Venturing Beyond the Basics in MS Office Live Small Business

Rahul Pitre

December 2009

In this article we will discuss why Office Live Small Business is the perfect site-building tool for you if you don't know (or don't want to learn) HTML, the language of web pages. And you'll certainly agree that it does a pretty decent job of it. But afer your site is functionally complete, it's only natural that you'd want to tweak little things here and there; move the text on some page a wee bit to the left, for example, or move a picture up by a pixel or two, so as to align it with the neighboring text. The trouble, though, is that Office Live Small Business doesn't allow such tweaks. You can't touch the HTML that it generates.

But what if you're not very happy with this state of affairs? Don't worry! Office Live Small Business has it covered. It has two advanced features that give you a fine-grained control over the look and feel of your web pages as follows:

  • Page Editor's HTML modules in which you can write your own HTML markup
  • Off-the-shelf Solutions, which render customized web pages within Office Live Small Business's framework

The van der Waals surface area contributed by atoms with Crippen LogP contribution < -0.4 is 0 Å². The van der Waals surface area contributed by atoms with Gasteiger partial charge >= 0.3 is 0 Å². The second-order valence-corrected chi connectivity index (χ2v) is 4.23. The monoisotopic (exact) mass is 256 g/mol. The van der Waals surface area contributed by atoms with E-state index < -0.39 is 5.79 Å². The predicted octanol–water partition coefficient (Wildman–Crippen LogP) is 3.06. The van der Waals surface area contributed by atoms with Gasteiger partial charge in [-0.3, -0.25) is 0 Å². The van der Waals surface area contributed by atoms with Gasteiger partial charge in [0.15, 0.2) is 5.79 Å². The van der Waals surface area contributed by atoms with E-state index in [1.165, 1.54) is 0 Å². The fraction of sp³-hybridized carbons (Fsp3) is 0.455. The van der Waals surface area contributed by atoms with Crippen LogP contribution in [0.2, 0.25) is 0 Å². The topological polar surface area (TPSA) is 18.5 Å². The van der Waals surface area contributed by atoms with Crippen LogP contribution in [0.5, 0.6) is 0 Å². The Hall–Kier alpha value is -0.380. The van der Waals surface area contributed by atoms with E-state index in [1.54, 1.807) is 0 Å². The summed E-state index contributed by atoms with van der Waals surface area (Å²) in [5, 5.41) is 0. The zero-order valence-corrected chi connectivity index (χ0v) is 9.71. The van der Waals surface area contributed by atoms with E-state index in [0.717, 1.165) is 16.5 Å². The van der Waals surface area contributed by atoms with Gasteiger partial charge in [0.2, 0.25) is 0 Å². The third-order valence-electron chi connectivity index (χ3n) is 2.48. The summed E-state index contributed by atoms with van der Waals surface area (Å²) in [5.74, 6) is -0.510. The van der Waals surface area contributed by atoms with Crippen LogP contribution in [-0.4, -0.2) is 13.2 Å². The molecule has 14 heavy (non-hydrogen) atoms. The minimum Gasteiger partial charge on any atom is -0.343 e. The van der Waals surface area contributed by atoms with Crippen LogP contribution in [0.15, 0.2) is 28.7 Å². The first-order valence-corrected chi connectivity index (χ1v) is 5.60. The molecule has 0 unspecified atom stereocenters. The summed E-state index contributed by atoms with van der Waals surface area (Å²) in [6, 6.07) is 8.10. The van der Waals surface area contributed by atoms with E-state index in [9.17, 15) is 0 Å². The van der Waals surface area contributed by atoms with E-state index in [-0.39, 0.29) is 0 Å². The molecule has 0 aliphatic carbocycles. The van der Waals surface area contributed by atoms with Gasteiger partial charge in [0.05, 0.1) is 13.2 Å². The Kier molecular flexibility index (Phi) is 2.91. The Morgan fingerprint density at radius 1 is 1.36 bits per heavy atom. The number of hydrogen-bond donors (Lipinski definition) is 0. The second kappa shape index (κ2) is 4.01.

In this article, you'll explore both these advanced options.

Let's get started then.

About HTML modules

An HTML module is a little editor that you can plop on to your page in the Page Editor, just like any other module. It holds HTML markup. With an HTML module, you can construct a web page with raw HTML markup just as the pros do.

If you're conversant with HTML, the idea of having a fine-grained control over your HTML is likely to pump you up. And yet, I don't recommend using HTML modules.

You read that right: I don't recommend using HTML modules. Why? Because Office Live  Small Business stores the markup in HTML modules separate from the page. When a person requests your page from his/her browser, Office Live Small Business fetches the separately-stored markup and embeds it into the rest of the page dynamically. The problem is that it does the embedding using something called frames, which happen to be little windows on a web page that display content that doesn't actually reside on that page.

Why is this problematic? Because search engines can't index the content that doesn't physically reside on your web page. Therefore, people can't find it using search engines. Frankly, I don't see a point in building a site that people can't fnd. So, I strongly discourage you to build your entire site with HTML modules.